Women and Addiction
In addition to men, many women also face addiction issues. It can be even more of a struggle when there’s a family or children involved. If you’re going to help yourself or a loved one recover then it’s important to know and understand more about it and how it affects women differently than men. It’s time to break the stigma and focus on education and knowledge around the topic and encouraging one another to get treatment and help.
Women and Addiction and Overdose
While drug addiction is equally devastating for men and women, men and women tend to be drawn to different drugs and the responses may differ. However, women are just as likely as men to develop a substance use disorder. Women may use drugs for different purposes as well such as to control weight, fight exhaustion, and cope with pain. Studies show that women may be more likely to go to the emergency room or die from overdose or adverse responses to particular substances.
According to the National Institute on Drug Abuse:
- 19.5 million females (or 15.4 percent) ages 18 or older have used illicit drugs in the past year.
- 8.4 million females (or 6.6 percent) ages 18 and older have misused prescription drugs in the past year.
- The number of women with opioid use disorder at labor and delivery quadrupled from 1999-2014.
How it Affects Women
Addiction affects women differently based on biology. Women may be more susceptible to craving and relapse, which are vital phases of the addiction cycle. In fact, women who use drugs can have issues related to hormones, menstrual cycle, fertility, pregnancy, breastfeeding, and menopause. Sex hormones can make women more sensitive than men to the effects of some drugs.
Many different factors influence addiction and recovery, including sociological forces. Three primary socio-cultural influences are important to the question regarding “How do people get addicted?” These are culture, families, and social support. There are also differences based on culturally defined roles for men and women. Women tend to face different issues and may use drugs or alcohol as a way to cope with the pressures they feel that are put on them by society and their culture.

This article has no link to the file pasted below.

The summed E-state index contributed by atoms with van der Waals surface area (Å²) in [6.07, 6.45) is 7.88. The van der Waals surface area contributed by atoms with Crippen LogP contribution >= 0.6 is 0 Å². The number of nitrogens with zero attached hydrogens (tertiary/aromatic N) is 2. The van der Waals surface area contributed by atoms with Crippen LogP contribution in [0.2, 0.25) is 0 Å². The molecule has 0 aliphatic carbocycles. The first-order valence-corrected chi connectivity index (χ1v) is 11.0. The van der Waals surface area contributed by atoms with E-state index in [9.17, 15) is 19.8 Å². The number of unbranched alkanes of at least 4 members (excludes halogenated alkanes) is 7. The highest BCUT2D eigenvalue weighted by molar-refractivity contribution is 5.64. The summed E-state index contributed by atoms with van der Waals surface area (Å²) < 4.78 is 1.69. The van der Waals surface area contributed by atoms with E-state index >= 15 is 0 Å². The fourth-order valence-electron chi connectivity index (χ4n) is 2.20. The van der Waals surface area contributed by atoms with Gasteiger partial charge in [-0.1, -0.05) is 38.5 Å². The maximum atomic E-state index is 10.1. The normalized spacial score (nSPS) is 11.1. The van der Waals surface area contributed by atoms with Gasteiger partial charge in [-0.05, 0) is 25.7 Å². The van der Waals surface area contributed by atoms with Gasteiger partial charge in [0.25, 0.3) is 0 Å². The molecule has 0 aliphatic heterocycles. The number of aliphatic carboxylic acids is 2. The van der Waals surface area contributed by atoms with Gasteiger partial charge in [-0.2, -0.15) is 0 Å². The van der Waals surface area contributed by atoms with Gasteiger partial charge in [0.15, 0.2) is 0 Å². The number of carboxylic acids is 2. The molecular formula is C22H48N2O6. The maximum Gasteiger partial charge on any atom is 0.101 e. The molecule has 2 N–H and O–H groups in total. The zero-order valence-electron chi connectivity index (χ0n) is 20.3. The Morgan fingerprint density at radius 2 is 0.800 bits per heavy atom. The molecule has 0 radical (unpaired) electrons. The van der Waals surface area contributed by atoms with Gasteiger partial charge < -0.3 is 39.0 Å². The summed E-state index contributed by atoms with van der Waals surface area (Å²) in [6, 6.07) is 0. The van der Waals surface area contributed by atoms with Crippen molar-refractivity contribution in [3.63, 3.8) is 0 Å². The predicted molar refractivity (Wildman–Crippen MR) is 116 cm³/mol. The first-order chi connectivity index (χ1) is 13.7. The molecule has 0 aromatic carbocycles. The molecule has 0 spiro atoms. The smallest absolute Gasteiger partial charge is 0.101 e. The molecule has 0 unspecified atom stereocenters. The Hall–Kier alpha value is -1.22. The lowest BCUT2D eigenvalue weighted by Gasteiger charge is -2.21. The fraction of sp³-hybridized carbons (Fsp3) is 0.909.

Stigma, Trauma & Motherhood
Lifetime rates of mood and anxiety disorders are significantly higher among women than men, with and without substance use disorders. There’s a role of co-occurring disorders going on with women and mood and anxiety disorders. Women may tend to hide that they have an issue or problem because of the stigma that exists around addiction. Women may have experienced certain types of traumas either violence or sexual misconduct and be using drugs and alcohol as a way to mask the pain. Motherhood is also challenging and women may not only feel overworked and exhausted but undervalued and develop an addiction over time as a way to cope with these stressors.
It’s important to recognize there’s a problem and figure out the next steps to recovery such as women’s rehab, women’s detox, and inpatient rehab. The upside to all of this is that there is help available for addiction and overdose. Contact Peaks Recovery Centers to get the conversation started and discover how we can help you get clean and sober for good.